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Howard Hawks Blogathon- Day 4

May 19, 2013

The Howard Hawks blogathon continues into Day 4, this time we have on Red River from Ed Copeland again and  an interesting one on Hawks comedy movies by  Leticia from Brazil followed by Jason’s take on To Have and  Have Not.

After his excellent post on His Girl Friday,  Edward Copeland is  back again with another great post. This time he explores Hawk’s classic Western, Red  River.  Red  River  dealt with a tale of  father son conflict, set against the backdrop of a cattle drive.  In Edward’s words

Hawks made other great Westerns (most notably Rio Bravo, which also featured Wayne and Walter Brennan), but Red River, despite its abrupt climax, remains my favorite with its tale of a long cattle drive, surrogate father-son conflict and unmistakable gay subtext. Wayne admittedly was a limited actor, but he always was at his best when he played a character steeped in darkness and obsession such as Thomas Dunson here or Ethan Edwards in John Ford’s The Searchers. He’s helped immeasurably by getting to act opposite the young Clift, the antithesis of acting style when compared to Wayne. Hawks’ direction of the film itself truly amazes, especially in the many scenes of the huge numbers of cattle, all done in the days without the easy out of CGI.

Jason  Taylor is an avid, but unschooled, film fan.  His passion for classic film, film noir, and Humphrey Bogart started at an early age after his mother introduced him Casablanca, and he hasn’t looked back since.  His current goal is to watch every available Humphrey Bogart film and journal about them at  Taylor happily lives in the Midwest with his Bacall and two boys.  And here he takes us through  the Hawks-Bogie classic To Have and Have Not, a wartime drama set during the German occupation of France. In  a way this is Cassablanca in France, with the gin joint being replaced by a boat, and Lauren Bacall a con woman.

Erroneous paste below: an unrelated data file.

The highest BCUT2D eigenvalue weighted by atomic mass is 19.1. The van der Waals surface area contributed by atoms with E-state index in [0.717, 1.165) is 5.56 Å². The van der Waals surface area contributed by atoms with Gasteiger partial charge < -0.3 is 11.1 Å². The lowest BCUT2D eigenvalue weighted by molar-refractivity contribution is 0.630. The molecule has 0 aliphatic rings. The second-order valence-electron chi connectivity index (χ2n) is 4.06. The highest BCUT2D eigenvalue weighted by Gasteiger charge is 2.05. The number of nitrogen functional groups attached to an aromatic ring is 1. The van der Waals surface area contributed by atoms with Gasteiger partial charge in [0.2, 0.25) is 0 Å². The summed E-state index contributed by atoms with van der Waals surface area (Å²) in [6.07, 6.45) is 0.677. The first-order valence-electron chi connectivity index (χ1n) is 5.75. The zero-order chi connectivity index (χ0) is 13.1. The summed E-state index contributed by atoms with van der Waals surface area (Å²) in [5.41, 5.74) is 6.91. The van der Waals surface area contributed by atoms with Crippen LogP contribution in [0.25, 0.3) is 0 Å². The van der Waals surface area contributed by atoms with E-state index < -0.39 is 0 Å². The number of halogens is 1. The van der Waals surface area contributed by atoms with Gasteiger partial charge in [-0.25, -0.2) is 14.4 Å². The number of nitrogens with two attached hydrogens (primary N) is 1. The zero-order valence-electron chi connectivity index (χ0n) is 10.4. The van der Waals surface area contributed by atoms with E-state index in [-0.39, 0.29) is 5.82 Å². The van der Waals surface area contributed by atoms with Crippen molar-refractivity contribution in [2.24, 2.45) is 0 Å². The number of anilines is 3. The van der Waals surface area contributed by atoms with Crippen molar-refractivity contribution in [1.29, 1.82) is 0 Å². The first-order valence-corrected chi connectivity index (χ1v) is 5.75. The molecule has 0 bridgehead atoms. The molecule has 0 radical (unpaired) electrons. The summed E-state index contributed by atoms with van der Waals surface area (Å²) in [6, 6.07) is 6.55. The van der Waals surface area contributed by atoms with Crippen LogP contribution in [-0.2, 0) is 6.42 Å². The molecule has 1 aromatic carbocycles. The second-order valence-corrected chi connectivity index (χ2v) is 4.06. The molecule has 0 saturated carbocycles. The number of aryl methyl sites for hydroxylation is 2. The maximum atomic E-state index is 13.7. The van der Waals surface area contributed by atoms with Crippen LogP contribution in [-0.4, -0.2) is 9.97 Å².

The first moment when Lauren Bacall sits on Humphrey Bogart’s lap in To Have and Have Not, something inside me stirs in such a deep and private way that I’m uncomfortable watching the film with other people in the room. I can only imagine what Howard Hawks and the rest of the crew were thinking . . .To Have and Have Not is my all-time favorite Bogart film.  I know it’s not as good as Casablanca.  I know that many consider it a less-than-perfect attempt to recreate the magic that occurred between Rick Blaine and Ilsa. I don’t care.

Letícia Magalhães is a Brazilian writer born in 1993, with a big love for the past. When she is not watching classic films, she writes about culture in general, reads and learns other languages. She writes primarily in her blog in her blog Critica Retro, about films from the past, and was invited to write in four other websites. Has self-published two books and tries hard to become an accomplished writer.  Here she takes a look at Howard Hawks mastery over the comic genre, in a post aptly titled  King of  Laughter.
Some directors  have been known to specialize in a genre film. Thus, Hitchcock is the master of suspense, even having made the unusual comedy “A couple of the noise / Mr and Mrs. Smith” (1941), John Ford is the king of westerns, but has not won any of his four Best Director Oscar driving cowboys, and Frank Capra was always ready to make us laugh and reflect. Howard Hawks, like many others, has ventured into more than one genre, but it does not matter if they were comedies and westerns, he always used a lot of humor in their productions.
One Comment
  1. More great posts.

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